Building good credit has many benefits. It helps you get low rate loans and approved for an apartment rental, just to name two. It can be a challenge, though, to build credit without a credit card. Here are five ways to do it.
Americans’ credit scores are on the rise. Not everyone is necessarily cheering this news. In fact, this news might make you a little bit nervous if you’re afraid your score isn’t keeping up.
The advice you’re undoubtedly getting from friends and financial blogs is that a credit card is the fastest way to build up your credit. What if you don’t have a credit card? You might be thinking that you’re out of luck when it comes to building your credit if you don’t have any plastic in your wallet.
Some people prefer to live the cash-only lifestyle and forgo plastic payments. Others shy away from credit cards because of past credit issues. Not having a credit card with your name on it can pose problems when it’s time to apply for a mortgage, get a car loan, or try to secure cash to start your own business.
While it’s true that credit cards make it easier to build your credit legacy quickly, you actually have a few other options. You can do some things to make the payments you make for everyday things boost your credit history. Take a look at five ways to build credit without a credit card.
Be Consistent With Your Student Loans
Student loans can help you build credit. While you may not like making the payments every month, consistent on-time payments will help your FICO score.
Federal student lenders report student loans to credit bureaus. Your credit score will definitely benefit if you’re making your payments on time and taking measures to ensure that you never miss a payment. While it’s never a good idea to take out student loans solely for the sake of padding your credit, if you do need them, you can use them to your advantage. And if you find yourself paying a high interest rates on your current student loans, you can always consolidate them through a loan with SoFi.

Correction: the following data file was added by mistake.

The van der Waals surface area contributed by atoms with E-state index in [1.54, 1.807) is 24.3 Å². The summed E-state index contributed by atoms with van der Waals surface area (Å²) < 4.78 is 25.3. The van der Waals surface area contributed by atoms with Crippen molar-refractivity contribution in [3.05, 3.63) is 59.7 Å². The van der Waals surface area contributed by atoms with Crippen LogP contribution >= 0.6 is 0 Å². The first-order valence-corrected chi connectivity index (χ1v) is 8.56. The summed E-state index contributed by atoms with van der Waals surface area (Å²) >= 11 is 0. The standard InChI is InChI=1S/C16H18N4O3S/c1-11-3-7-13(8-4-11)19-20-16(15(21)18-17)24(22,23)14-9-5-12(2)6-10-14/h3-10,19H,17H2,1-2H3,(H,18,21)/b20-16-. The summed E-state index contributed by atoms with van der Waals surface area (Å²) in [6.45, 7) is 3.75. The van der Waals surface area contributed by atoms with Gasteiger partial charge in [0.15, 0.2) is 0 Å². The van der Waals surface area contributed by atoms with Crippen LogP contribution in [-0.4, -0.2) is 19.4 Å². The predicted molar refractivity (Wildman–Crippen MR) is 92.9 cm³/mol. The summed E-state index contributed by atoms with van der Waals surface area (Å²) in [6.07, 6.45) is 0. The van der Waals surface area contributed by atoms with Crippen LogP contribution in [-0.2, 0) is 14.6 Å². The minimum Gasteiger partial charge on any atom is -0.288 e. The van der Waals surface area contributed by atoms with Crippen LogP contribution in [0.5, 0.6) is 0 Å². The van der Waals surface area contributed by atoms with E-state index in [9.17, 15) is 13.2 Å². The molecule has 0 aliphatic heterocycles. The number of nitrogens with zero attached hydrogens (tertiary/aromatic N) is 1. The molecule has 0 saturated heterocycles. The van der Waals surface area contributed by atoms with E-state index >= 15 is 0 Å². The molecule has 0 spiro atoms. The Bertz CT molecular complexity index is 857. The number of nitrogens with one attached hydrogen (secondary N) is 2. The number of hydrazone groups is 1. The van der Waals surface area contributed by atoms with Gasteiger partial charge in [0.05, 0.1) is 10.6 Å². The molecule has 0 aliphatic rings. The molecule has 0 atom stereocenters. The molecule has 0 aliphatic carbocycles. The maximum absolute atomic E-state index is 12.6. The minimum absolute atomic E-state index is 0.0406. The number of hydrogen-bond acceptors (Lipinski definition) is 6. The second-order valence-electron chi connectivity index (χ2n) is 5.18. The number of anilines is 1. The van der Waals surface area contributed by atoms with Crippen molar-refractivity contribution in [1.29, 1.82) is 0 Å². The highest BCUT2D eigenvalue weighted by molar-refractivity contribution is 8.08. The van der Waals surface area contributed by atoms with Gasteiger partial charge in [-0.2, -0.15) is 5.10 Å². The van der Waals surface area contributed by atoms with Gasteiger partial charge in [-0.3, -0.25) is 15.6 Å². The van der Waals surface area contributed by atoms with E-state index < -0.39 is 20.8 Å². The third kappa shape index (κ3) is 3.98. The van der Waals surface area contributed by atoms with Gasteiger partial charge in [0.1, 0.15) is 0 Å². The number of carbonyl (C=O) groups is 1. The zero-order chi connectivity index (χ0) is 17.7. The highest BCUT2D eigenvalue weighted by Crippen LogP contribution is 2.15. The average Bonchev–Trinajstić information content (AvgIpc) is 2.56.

Apply for a Bank Loan
A loan can give your credit a big boost. Applying for a small loan from your local bank or credit union can be a smart move if you have a very lean credit history. Some banks and credit unions actually offer loans that are designed to boost credit. You can often borrow as little as $1,000 and pay off your loan over the course of a year.
We do not recommend borrowing just to build credit. If you need a loan, however, a small short-term loan can help your credit profile. In addition to banks, you could consider a loan from LendingClub or Prosper.
Get Your Rent Reported
Your monthly rent payments could be paving the way to good credit. You can actually take steps to add your good rental payment history to your credit report. The good news is that many corporate landlords automatically report rent payments to credit agencies.
Independent landlords aren’t as likely to bother with reporting your payments. However, you can actually register with a service like Rental Kharma or Rent Reporters to get your positive payments reported. You will simply need to arrange with your landlord to have your payments verified each month.
Become an Authorized User
Becoming an authorized user on someone else’s credit card is the easiest way to improve your credit.
The first step is finding someone willing to let you do this. A parent, spouse, or other family member is usually the best option. This plan probably won’t be as effective if you choose someone who has only owned a credit card for a few years. Joining someone with a long history of carrying a card and paying every bill on time is your best bet.
Step two is . . . well, there is no step two. You don’t have to use the card. In fact, you don’t even need to carry the card. Just being an authorized user can help improve your score.
One word of caution: If the account holder maxes out the card, this could hurt your score. Your score could also go down with late payments on the account. So be sure to work with a family member who is good managing their money.
Get a Secured Credit Card
Yes, this article is about building credit without a credit card. A secured credit card, however, is different than a traditional card.
A secured credit card is backed by a cash deposit you make to credit card company. Your credit limit typically will equal the amount of your security deposit. If you close the account, the credit card issuer refunds your security deposit. The key is to understand that you must still make monthly payments on the outstanding balance. The security deposit is there to protect the card issuer in the event you fail to make a payment. But a late payment will still hurt your credit score.
One benefit of a secured card is that they don’t require a solid credit history. As a result, they offer a good way to build credit if you are starting from scratch. And because the credit limit is tied to your deposit, there’s a limit to how much debt you can go into.
Finally, if you don’t know your credit score, you can check it for free. In fact, there are several free ways to get your FICO score.